3.06.2010

free counters

The most comprehensive coverage on the construction of Statutes. It includes parts of statutes,Extrinsic-Aids,Intrinsic aids, Reading down, Amendments,Repeals,codifications,Quasi-Judicial agencies,Non-obstante clause,Mandatory/Declatory provisions,Tax ,Beneficial, Criminal,Fiscal Statute's Interpretation and sub-ordinate legislations.Besides it contains the Rules of Interpretation and the Role of Judiciary.Citations are in abundance.



Tuesday, June 22, 2010

Meaning of Context as a whole

 Context

A provision must be read in context, while bearing in mind all the relevant interpretation factors. That is what I now intend to do, having regard to (1) the immediate context, that is, the provision itself; (2) the broader context, that is, the chapter in which the provision is found; and (3) the general context, that is, the statute as a whole.

Immediate Context: Noscitur A Sociis

This is a well-known rule of interpretation: a term or expression cannot be interpreted without taking surrounding terms into account. The meaning of a term is revealed by its association with other terms: it is known by its associates (noscitur a sociis). This general principle is most often applied in interpreting terms that are part of a list. In the case at bar, the provision contained such a list of associated terms:

     56.(1) . . . the word "tribunal" includes [1] a coroner, [2] a fire investigation commissioner, [3] an inquiry commission, and [4] any person or agency exercising quasi-judicial functions.

Four terms are associated here: coroner, fire investigation commissioner, inquiry commission and the "quasi-judicial" group.  To begin with, what do these four terms have in common? All four may apply to "matters of penal significance"; this idea is common to the four terms. Next, I note that two of the four terms, the inquiry commission and the "quasi-judicial" group, have a broader denotation: they may apply to the "non-penal" sphere as well as to "matters of penal significance". According to the noscitur a sociis interpretation principle, terms in a list may have a broader or narrower denotation. In the case at bar, the denotation of the list should be limited to the concept common to all the terms: that of "matters of penal significance".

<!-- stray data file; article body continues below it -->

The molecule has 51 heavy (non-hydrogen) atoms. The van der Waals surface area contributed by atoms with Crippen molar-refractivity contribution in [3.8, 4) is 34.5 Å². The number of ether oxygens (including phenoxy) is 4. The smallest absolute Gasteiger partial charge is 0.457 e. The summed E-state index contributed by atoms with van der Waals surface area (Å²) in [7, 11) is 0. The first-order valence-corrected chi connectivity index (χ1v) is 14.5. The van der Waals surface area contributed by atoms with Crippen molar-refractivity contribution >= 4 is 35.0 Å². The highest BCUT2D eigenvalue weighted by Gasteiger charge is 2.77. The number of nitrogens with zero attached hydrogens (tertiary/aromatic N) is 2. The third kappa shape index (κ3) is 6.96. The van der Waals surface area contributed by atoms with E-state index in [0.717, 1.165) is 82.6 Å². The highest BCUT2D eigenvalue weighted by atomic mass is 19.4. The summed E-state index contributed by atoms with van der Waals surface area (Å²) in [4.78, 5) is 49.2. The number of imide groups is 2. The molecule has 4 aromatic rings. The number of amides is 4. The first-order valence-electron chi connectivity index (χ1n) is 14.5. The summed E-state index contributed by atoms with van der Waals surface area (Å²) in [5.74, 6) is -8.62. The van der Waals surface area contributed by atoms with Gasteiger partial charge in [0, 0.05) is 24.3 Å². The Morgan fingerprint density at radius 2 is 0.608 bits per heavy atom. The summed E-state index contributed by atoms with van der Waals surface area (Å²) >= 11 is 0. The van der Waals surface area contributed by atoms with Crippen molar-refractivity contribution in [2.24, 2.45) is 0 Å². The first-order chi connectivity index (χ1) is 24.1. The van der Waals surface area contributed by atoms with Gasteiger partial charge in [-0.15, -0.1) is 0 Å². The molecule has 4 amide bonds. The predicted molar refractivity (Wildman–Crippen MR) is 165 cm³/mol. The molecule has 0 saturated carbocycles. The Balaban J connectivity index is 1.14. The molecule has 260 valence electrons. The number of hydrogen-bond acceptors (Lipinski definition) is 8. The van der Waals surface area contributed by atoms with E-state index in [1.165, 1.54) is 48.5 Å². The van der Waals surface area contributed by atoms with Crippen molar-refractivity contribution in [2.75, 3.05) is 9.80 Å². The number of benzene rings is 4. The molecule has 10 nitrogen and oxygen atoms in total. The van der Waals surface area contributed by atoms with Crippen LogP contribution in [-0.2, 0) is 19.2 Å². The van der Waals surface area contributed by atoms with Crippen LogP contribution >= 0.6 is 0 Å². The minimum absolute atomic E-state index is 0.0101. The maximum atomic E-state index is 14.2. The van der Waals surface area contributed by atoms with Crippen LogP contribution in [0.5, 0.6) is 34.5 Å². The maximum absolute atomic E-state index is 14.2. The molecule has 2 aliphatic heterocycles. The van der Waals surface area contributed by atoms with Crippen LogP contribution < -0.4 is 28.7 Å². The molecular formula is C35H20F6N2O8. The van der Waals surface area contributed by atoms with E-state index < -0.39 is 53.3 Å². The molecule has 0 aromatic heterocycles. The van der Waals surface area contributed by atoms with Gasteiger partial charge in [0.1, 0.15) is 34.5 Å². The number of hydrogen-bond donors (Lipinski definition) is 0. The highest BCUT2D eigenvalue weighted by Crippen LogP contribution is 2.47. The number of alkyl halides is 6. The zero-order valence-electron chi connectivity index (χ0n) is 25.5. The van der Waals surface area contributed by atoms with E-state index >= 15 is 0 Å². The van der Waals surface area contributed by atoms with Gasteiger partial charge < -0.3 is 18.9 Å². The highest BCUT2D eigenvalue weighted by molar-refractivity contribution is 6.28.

If it were agreed that two of the four terms -- and the "quasi-judicial" group in particular -- could apply to the "non-penal" sphere, that would disregard the denotation of the other two terms and thus fail to take account of the noscitur a sociis rule. The meanings of these four associated terms would then be inconsistent in light of the noscitur a sociis rule and therefore logically, semantically and grammatically inconsistent. The interpretation would be based on unrationalized impressions. In my view, the four terms must, on the contrary, be defined so that they have the same denotation: that of "matters of penal significance". This denotative definition is coherent and complies with the noscitur a sociis rule.

I believe it would be helpful at this point to make two methodological clarifications. First, a distinction must be drawn between a denotative definition (denotation or extension) and a connotative definition (connotation, intension or comprehension). The connotative definition of a quasi-judicial agency was stated in Minister of National Revenue v. Coopers & Lybrand, [1979] 1 S.C.R. 495, at pp. 504-5; there is nothing in this appeal that conflicts with that definition; in fact, the connotative definition of the term "quasi-judicial agency" set out in Coopers & Lybrand underlies this appeal.  However, the denotative definition of the same term can vary in each individual case, depending on the wording of the legislative provisions in which the term is found. That is the situation in this appeal.

In the circumstances of the instant case, the denotation of the term "quasi-judicial" is limited by the surrounding terms, in accordance with the noscitur a sociis rule. Of course, it is easy to see that, in other situations in which different wordings are used, the denotation of the same term could be entirely different even though the connotative definition never changes (with respect to connotation and denotation, see, inter alia, Driedger on the Construction of Statutes, supra, at pp. 142 et seq.; see also generally I. Copi and C. Cohen, Introduction to Logic (8th ed. 1990), at pp. 142-43 and 480 et seq.).


Broader Context: Provisions of Chapter III of Part I of the Charter

Having made these methodological clarifications, I will now return to an informed interpretation of the provisions under consideration in their broader context. The following is a summary of one of the principles of contextual interpretation drawn from Driedger on the Construction of Statutes, supra, at pp. 247-48:

 In adopting a contextual approach, the courts focus on any provision or series of provisions that in their opinion is capable of shedding light on the interpretive problem at hand. Looking to other provisions is useful because courts make certain assumptions about the way legislation is drafted. . . .